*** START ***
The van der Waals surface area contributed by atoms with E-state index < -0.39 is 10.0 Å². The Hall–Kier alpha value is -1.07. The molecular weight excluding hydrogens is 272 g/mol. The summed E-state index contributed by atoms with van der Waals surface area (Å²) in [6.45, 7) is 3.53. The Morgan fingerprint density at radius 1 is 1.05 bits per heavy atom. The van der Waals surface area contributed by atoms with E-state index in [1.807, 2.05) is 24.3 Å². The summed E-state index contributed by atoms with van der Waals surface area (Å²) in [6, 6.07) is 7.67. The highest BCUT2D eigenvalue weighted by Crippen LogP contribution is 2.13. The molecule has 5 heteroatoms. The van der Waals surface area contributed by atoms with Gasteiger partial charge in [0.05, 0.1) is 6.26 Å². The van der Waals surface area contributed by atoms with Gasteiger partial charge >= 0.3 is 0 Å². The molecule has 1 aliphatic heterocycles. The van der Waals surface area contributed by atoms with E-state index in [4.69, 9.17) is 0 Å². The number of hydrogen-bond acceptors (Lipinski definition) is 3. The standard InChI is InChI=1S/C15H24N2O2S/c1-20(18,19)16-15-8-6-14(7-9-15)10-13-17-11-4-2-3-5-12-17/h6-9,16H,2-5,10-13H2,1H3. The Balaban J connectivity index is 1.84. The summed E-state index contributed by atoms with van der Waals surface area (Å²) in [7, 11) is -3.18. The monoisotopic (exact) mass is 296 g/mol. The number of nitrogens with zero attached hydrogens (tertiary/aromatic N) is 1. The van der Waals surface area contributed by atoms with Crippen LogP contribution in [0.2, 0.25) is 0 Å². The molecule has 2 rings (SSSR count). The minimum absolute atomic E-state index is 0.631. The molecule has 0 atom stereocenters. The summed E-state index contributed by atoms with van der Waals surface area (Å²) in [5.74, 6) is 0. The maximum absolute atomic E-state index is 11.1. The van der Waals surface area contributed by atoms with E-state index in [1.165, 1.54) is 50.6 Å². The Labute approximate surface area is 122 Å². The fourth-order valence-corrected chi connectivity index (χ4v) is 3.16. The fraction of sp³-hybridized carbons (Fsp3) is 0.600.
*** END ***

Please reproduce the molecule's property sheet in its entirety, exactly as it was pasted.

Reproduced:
The van der Waals surface area contributed by atoms with E-state index < -0.39 is 10.0 Å². The Hall–Kier alpha value is -1.07. The molecular weight excluding hydrogens is 272 g/mol. The summed E-state index contributed by atoms with van der Waals surface area (Å²) in [6.45, 7) is 3.53. The Morgan fingerprint density at radius 1 is 1.05 bits per heavy atom. The van der Waals surface area contributed by atoms with E-state index in [1.807, 2.05) is 24.3 Å². The summed E-state index contributed by atoms with van der Waals surface area (Å²) in [6, 6.07) is 7.67. The highest BCUT2D eigenvalue weighted by Crippen LogP contribution is 2.13. The molecule has 5 heteroatoms. The van der Waals surface area contributed by atoms with Gasteiger partial charge in [0.05, 0.1) is 6.26 Å². The van der Waals surface area contributed by atoms with Gasteiger partial charge >= 0.3 is 0 Å². The molecule has 1 aliphatic heterocycles. The van der Waals surface area contributed by atoms with E-state index in [4.69, 9.17) is 0 Å². The number of hydrogen-bond acceptors (Lipinski definition) is 3. The standard InChI is InChI=1S/C15H24N2O2S/c1-20(18,19)16-15-8-6-14(7-9-15)10-13-17-11-4-2-3-5-12-17/h6-9,16H,2-5,10-13H2,1H3. The Balaban J connectivity index is 1.84. The summed E-state index contributed by atoms with van der Waals surface area (Å²) in [7, 11) is -3.18. The monoisotopic (exact) mass is 296 g/mol. The number of nitrogens with zero attached hydrogens (tertiary/aromatic N) is 1. The van der Waals surface area contributed by atoms with Crippen LogP contribution in [0.2, 0.25) is 0 Å². The molecule has 2 rings (SSSR count). The minimum absolute atomic E-state index is 0.631. The molecule has 0 atom stereocenters. The summed E-state index contributed by atoms with van der Waals surface area (Å²) in [5.74, 6) is 0. The maximum absolute atomic E-state index is 11.1. The van der Waals surface area contributed by atoms with E-state index in [1.165, 1.54) is 50.6 Å². The Labute approximate surface area is 122 Å². The fourth-order valence-corrected chi connectivity index (χ4v) is 3.16. The fraction of sp³-hybridized carbons (Fsp3) is 0.600.